In governance terms, it shouldn’t matter how many shares he holds. How many is ever enough? Should a guy tasked with running a department that directly interacts with the banks on many levels – especially the important issue of the Financial Intelligence Centre (FIC) – the same one that failed to see that the banks were rigging interst rates for years, hold shares in the entity that he’s supposed to be regulating? Conflict of interest much!
Banks bidding for their own mole
Another way to look at this is that when Des van Rooyen was fired after that 4 days in December and replaced with Gordhan, the banks were actually bidding for their own mole. But hang on, that’s not where it ends. Its never that simple in South Africa. Trevor Manuel ran this department for many years before being replaced by Gordhan.
Here’s an interesting bit – essentially, the structure of Gordhans shares (share portfolio) which I looked into is such that the banks buy shares in each other. The shares are then used, I suppose as a hedge against profits made by the others, or losses that could be realised. I’m not sure what the rationale is but I can tell you that it has money-making at the end of it.
I suddently understood why under Basel III http://www.investopedia.com/terms/b/basell-iii.asp, these shares were being phased-out. What is interesting is that the period of buy-back or phasingout is 10 (ten) years. That should be more or less the time Pravin would need to set his policies in place such that his Ordinary shares at the same banks will give him a healthy annuity till the end of his days. And how would he go about ensuring that? Hand the South Africa Social Security Agency (SASSA) account to one of the Big Four banks. My bet is that Maria Ramos at ABSA – wife of Trevor Manuel who has run the finance ministry forever. That’s just my view. You’ll be able to draw a parrellel later on.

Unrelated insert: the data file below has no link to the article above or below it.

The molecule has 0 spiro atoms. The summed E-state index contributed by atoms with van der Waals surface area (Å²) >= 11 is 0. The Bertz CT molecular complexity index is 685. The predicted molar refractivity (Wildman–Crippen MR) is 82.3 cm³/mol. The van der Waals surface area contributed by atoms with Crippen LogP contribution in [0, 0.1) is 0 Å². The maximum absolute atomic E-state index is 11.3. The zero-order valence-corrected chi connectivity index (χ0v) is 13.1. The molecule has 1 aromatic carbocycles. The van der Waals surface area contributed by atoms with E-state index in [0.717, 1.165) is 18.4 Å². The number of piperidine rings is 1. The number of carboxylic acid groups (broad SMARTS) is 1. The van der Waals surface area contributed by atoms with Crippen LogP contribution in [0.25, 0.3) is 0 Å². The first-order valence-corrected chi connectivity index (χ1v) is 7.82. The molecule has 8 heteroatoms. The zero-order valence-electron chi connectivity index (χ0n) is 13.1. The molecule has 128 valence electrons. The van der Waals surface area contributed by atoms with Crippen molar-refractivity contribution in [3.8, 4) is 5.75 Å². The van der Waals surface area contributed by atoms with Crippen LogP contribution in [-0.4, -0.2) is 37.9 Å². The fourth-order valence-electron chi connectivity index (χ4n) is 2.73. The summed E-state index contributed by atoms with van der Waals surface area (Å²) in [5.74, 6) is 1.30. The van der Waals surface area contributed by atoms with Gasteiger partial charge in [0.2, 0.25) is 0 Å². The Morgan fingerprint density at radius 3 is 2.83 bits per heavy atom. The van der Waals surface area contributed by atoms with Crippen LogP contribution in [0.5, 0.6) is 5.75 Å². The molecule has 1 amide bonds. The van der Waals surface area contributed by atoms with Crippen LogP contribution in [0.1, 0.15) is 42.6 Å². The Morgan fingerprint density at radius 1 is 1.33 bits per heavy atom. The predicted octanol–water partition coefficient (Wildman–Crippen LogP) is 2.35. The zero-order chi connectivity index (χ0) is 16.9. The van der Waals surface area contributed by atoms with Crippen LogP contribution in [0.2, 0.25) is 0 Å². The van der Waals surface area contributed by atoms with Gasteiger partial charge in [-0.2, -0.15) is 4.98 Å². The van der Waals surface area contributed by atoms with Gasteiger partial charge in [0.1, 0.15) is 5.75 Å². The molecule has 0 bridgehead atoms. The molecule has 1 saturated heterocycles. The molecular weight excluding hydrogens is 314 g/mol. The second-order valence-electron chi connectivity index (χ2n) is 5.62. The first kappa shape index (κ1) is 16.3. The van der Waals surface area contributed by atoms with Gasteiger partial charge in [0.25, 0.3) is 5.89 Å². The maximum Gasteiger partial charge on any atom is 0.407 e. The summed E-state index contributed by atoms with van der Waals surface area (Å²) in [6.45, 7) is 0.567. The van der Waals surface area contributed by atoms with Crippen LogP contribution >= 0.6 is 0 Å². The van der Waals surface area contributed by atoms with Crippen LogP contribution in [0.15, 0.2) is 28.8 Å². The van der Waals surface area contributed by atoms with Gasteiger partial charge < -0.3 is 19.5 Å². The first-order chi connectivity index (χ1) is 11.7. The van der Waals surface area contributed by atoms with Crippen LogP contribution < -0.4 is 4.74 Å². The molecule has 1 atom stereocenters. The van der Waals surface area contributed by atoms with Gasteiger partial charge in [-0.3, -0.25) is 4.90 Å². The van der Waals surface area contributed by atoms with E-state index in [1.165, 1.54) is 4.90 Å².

Grindrod Bank & SASSA
In one of Gordhan’s portfolios was a certain Grindrod. It seemed strange to me that the entire portfolio would hold Banking shares – and then this diversified entity called Grindrod. Then looking deeper I realised that Grindrod was actually Grindrod Bank.
Why Grindrod bank? Simple. Grindrod banks SASSA. Yes, I said SASSA. Look it up before you take my word for it. Who cares who’s making R16 or R 25 per transaction when you could be making returns on the money banked on behalf of SASSA. Yes the profits are also a factor. R 3 427 200 000 (Three billion, four hundred and twenty seven million, two hundred thousand rands), but can you imagine service fees. All those below the line costs none of us bother to look at? It doesn’t matter, you make lots of money come dividend season.
Gordhan’s Real Estate Shares
SASSA had appeared earlier when looking at the Real Estate shares. Rebosis, seems to hold a portfolio of buildings whose main clients are government departments. In one building in the North West Province, SASSA is the main anchor tenant. In another, the National Prosecuting Authority (NPA), and in yet another they are directly advertising to a Governement departments, as the space can be used as a Revenue department…. methinks they mean SARS. Who gets final say on the budgets before these buildings go to “tender’? I don’t have to tell you who signs the budgets.
You see, when I was looking at the Real Estate shares, I was thinking small fry. I was thinking that shares like those held in Rebosis and Fortress, which is a sister fund to one known as Resilient, both holding lots of rural type shopping centres. I was thinking like a rural centre developer and not as a Property owner. Check this out:
In setting up one of these shopping centres you need to create a psychological reason why people should come to your centre. The ANC has often been criticised for using the grant system to entice voters. The reality is that rural economies are all but decimated, with farming not performing as it should or continuing to exploit the masses. However social services, such as clinics, Post Office or SASSA pay-points, are the biggest drawcards to get feet into these centres. So, who actually benefits? Is it the ANC through votes every four-year cycle or is it your Shoprites, Pick n Pays and Boxers (who actually belong to Pick n Pay)?